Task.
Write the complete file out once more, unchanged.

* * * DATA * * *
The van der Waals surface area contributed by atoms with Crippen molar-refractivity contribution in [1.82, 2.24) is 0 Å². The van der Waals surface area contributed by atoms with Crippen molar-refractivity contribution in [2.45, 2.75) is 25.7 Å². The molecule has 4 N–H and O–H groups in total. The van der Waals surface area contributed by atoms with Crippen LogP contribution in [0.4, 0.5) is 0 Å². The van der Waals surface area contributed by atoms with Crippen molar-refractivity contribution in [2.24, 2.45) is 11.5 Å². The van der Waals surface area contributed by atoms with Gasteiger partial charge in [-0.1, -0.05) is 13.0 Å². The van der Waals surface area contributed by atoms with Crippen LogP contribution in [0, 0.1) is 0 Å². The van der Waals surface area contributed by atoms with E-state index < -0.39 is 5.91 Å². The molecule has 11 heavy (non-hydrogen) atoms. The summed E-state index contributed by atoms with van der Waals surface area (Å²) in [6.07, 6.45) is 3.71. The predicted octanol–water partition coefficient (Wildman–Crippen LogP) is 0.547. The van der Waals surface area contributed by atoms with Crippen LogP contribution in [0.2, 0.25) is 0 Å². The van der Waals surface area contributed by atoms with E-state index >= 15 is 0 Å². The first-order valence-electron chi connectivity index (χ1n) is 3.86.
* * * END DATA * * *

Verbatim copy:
The van der Waals surface area contributed by atoms with Crippen molar-refractivity contribution in [1.82, 2.24) is 0 Å². The van der Waals surface area contributed by atoms with Crippen molar-refractivity contribution in [2.45, 2.75) is 25.7 Å². The molecule has 4 N–H and O–H groups in total. The van der Waals surface area contributed by atoms with Crippen LogP contribution in [0.4, 0.5) is 0 Å². The van der Waals surface area contributed by atoms with Crippen molar-refractivity contribution in [2.24, 2.45) is 11.5 Å². The van der Waals surface area contributed by atoms with Gasteiger partial charge in [-0.1, -0.05) is 13.0 Å². The van der Waals surface area contributed by atoms with Crippen LogP contribution in [0, 0.1) is 0 Å². The van der Waals surface area contributed by atoms with E-state index < -0.39 is 5.91 Å². The molecule has 11 heavy (non-hydrogen) atoms. The summed E-state index contributed by atoms with van der Waals surface area (Å²) in [6.07, 6.45) is 3.71. The predicted octanol–water partition coefficient (Wildman–Crippen LogP) is 0.547. The van der Waals surface area contributed by atoms with Crippen LogP contribution in [0.2, 0.25) is 0 Å². The van der Waals surface area contributed by atoms with E-state index >= 15 is 0 Å². The first-order valence-electron chi connectivity index (χ1n) is 3.86.